Hyrule is not only beautiful due to the sheer size of the world. However, BOTW’s best feature is the story-telling… “Why is this in the ‘World Design’ section?” I hear you ask, well to you I say that the world is where the true story is. Whenever you ask someone about Breath of the Wild, they will all be able to tell you their own stories about how they managed to overcome adversity and complete a task that they had repeatedly failed by using some cool mechanic or utilizing the cooking system to boost their stats, so they could finally defeat the Lynel they had been struggling with for so long, or how they managed to reach the top of the tallest mountain and sail across Hyrule using their paraglider, taking in every little stunning detail as they went along.


The music in any game is always very important and can have just as much effect on a player as the gameplay itself. This also applies to Zelda: BOTW of course, I was watching a video the other day – “The music of Breath of the Wild | GMTK Extra” and ‘Mark Brown’, the channel creator, states that “each Zelda game has a very different vibe, and Nintendo has always reflected this in the choice of music. Ocarina of Time is heroic, Wind Waker is optimistic, and Majora’s Mask is foreboding. So what about Breath of the Wild? This is a melancholic game and the quite, slow and subdued piano music really fits the bill.” I found this video very informative and it really opened my eyes about not only Zelda’s OST, but how Nintendo really utilizes their music to fit the mood and atmosphere, like I said previously I was never really into Zelda when I was younger, so I didn’t play all that much of the games, so comparing BOTW’s music to all the other games would be quite difficult for me. I highly recommend you watch this video if you want to learn more: https://www.youtube.com/watch?v=3FWVKu1gnWs

Breath of the Wild’s sound effects and overall design varies based on the time of the day, what you’re doing and where you are. For example, if you ride a horse for an extended period of time, then the music “On Horse” will play, and either the day or night version will play depending on what time it is in-game. The differences between the day and night versions of each song may only be small, but the way that each version of the song uses the orchestra in a different way, can either create an upbeat adventurous tone for the day version, or a more calming atmospheric tone for the night edition. My personal favourite song is Rito Village (Day), the NPCs found in Rito Village, are of the Rito species, which is essentially bird-people. They can fly and everything. Anyway, this piece utilizes a woodwind choir, and adds this sense of freedom in a way with the rising melody, mimicking the whole ‘bird people’ aesthetic. Furthermore, the actual notes get higher as the song progresses, and this can also mimic Link’s ascension to the top of the stairs. A beautiful piece of sound design that suits the world around it.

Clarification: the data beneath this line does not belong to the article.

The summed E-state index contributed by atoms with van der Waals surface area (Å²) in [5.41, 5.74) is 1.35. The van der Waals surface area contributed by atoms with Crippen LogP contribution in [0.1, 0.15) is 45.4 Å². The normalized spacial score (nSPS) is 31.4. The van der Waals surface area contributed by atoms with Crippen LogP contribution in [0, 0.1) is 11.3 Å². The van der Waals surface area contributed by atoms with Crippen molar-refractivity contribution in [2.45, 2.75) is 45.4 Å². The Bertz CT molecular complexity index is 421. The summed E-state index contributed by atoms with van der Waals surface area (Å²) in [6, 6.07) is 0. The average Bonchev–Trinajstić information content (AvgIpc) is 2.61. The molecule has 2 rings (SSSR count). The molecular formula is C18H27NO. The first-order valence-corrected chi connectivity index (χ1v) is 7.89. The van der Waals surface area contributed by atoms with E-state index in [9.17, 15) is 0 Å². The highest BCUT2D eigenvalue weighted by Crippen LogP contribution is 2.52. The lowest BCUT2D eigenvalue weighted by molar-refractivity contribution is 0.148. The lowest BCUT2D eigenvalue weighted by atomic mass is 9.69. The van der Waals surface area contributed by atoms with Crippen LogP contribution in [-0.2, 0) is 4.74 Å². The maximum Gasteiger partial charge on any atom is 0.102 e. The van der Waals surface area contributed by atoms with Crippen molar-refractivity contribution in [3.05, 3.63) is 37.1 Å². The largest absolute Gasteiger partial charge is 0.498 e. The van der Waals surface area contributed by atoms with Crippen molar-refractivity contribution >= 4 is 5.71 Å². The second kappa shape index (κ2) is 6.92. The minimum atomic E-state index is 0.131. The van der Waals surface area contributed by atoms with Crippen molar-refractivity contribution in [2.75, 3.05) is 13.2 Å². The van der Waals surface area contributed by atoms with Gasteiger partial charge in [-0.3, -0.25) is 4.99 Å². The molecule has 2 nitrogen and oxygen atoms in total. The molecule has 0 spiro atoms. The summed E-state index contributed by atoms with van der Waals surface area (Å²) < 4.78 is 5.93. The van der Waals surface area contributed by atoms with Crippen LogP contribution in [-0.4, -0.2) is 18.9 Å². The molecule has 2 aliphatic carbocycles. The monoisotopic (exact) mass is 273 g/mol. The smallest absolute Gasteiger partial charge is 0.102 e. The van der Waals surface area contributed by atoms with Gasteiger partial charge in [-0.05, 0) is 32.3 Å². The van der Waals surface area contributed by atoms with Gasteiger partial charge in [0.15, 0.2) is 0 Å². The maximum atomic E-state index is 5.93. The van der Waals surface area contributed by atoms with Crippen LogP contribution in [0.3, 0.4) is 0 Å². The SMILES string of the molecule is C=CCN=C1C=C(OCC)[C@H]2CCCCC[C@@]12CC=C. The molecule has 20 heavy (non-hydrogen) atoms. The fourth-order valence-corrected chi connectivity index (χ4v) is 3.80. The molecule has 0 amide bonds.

Zelda doesn’t hold your hand at all, no map markers, no dotted-line to follow to the objective and no real direction, after all, there is only two compulsory objectives in the whole game, ‘Leave the Great Plateau’ and ‘Defeat Gannon’ – everything else is extra. This element of freedom that Nintendo has given the player really lets them experience the world from their own perspective; they’re not being given a checklist, unlike in Assassin’s Creed, where you unlock an area in the world and you look at the map just to be greeted with a bunch of icons, collectables, points of interest, etc. – none of that nonsense in Zelda. It is an ‘open’ open-world that doesn’t tell you where to go or what to do. It’s just as much of a sandbox as Minecraft, yes I know that probably sounds ridiculous, but you cannot deny the similarities, like the huge world and the lack of direction in what the game forces you to do. BOTW even has mining, the similarities are undeniable. Now, I’m not saying that they are the same, far from it; Zelda has much better graphics, gameplay mechanics and systems that keep the player enthralled, rather than the randomly generated world. But the popularity and the similarity of these games must be noticed, and I truly believe that if another game developer wants to create one of the revolutionary games, that I mentioned earlier, then they must stop telling the player what to do and just let them experience the world for themselves.


I truly believe that the Legend of Zelda: Breath of the Wild should be considered to be one of the greatest open-worlds ever created, due to its diverse environments, stunning aesthetics and the way that Nintendo has designed gameplay mechanics and the sound design to suit the world you are living in. If you haven’t played Breath of the Wild, then do, it is honestly one of the greatest gaming experiences you will ever have, and it can last you hundreds of hours.